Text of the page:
Self-regulation strategies of smartphone use during university self-study

Rebecca Barron, LINDA KAYE

Research output: Contribution to journalArticle (journal)peer-review

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The role of smartphones within education has received a lot of media and academic attention. This has typically focused on their use in the classroom, within tutor-directed sessions. However, less has been focused on how smartphone use is negotiated within self-study. Using semi-structured interviews, the current study sought to explore final year undergraduate students’ (N = 6) strategies for smartphone self-regulation during self-study time and the extent to which these strategies were effective. IPA revealed three main themes: “Urgency, Context and Consistency”, “Learned Helplessness” and “Fear of Missing out (FoMO)”. The findings extend our understanding of how conceptual frameworks such as self-regulation apply to smartphone regulation during self-study and provide insight into the barriers for effective regulatory behaviour. Implications for both self-study efficacy and smartphone regulation are discussed.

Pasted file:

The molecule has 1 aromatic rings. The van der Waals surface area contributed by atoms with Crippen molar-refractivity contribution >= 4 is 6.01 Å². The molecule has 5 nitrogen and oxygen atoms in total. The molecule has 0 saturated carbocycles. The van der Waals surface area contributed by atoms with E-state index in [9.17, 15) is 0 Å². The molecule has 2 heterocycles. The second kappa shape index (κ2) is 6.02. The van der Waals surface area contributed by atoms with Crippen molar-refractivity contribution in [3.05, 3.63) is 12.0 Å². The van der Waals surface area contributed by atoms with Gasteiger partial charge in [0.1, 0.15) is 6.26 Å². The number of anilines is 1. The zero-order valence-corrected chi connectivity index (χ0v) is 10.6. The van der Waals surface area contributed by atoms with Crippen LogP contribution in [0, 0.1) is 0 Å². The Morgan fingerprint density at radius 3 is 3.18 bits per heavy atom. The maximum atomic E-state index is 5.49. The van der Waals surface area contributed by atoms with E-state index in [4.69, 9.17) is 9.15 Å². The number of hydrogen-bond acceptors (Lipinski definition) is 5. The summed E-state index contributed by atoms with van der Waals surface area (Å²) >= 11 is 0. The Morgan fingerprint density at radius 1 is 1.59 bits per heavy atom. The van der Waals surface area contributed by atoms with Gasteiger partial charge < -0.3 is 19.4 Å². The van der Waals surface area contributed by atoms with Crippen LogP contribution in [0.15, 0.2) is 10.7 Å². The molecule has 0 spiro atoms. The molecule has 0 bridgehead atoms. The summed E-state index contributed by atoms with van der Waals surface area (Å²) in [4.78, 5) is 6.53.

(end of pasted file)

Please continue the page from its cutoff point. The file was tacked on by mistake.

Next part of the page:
Original languageEnglish
Pages (from-to)47
Number of pages57
JournalThe Journal of Social Media for Learning
Issue number1
Publication statusPublished - 1 Dec 2020


  • smartphones
  • self-regulation
  • self-study
  • higher education
  • social media


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